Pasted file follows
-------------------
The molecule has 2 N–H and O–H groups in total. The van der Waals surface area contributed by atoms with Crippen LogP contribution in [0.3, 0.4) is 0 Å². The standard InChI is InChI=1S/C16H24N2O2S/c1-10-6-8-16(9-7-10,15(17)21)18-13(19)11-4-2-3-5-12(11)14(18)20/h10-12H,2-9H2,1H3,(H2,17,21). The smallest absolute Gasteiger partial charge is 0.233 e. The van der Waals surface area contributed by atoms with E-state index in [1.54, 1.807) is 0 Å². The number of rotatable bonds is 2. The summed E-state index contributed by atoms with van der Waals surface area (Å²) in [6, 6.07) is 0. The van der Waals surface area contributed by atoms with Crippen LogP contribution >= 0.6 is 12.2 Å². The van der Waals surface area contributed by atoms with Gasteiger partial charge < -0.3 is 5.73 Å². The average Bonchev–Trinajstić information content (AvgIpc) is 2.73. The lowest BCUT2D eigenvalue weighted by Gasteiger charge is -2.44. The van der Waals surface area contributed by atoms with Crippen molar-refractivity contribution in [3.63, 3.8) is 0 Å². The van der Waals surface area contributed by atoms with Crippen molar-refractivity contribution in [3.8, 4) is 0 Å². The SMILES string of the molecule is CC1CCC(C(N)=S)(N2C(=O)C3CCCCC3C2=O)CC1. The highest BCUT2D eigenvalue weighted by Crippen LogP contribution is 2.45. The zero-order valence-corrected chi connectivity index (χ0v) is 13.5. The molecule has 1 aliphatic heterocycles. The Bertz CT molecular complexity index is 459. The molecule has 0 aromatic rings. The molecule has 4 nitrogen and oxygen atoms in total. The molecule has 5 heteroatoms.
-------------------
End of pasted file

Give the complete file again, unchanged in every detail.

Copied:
The molecule has 2 N–H and O–H groups in total. The van der Waals surface area contributed by atoms with Crippen LogP contribution in [0.3, 0.4) is 0 Å². The standard InChI is InChI=1S/C16H24N2O2S/c1-10-6-8-16(9-7-10,15(17)21)18-13(19)11-4-2-3-5-12(11)14(18)20/h10-12H,2-9H2,1H3,(H2,17,21). The smallest absolute Gasteiger partial charge is 0.233 e. The van der Waals surface area contributed by atoms with E-state index in [1.54, 1.807) is 0 Å². The number of rotatable bonds is 2. The summed E-state index contributed by atoms with van der Waals surface area (Å²) in [6, 6.07) is 0. The van der Waals surface area contributed by atoms with Crippen LogP contribution >= 0.6 is 12.2 Å². The van der Waals surface area contributed by atoms with Gasteiger partial charge < -0.3 is 5.73 Å². The average Bonchev–Trinajstić information content (AvgIpc) is 2.73. The lowest BCUT2D eigenvalue weighted by Gasteiger charge is -2.44. The van der Waals surface area contributed by atoms with Crippen molar-refractivity contribution in [3.63, 3.8) is 0 Å². The van der Waals surface area contributed by atoms with Crippen molar-refractivity contribution in [3.8, 4) is 0 Å². The SMILES string of the molecule is CC1CCC(C(N)=S)(N2C(=O)C3CCCCC3C2=O)CC1. The highest BCUT2D eigenvalue weighted by Crippen LogP contribution is 2.45. The zero-order valence-corrected chi connectivity index (χ0v) is 13.5. The molecule has 1 aliphatic heterocycles. The Bertz CT molecular complexity index is 459. The molecule has 0 aromatic rings. The molecule has 4 nitrogen and oxygen atoms in total. The molecule has 5 heteroatoms.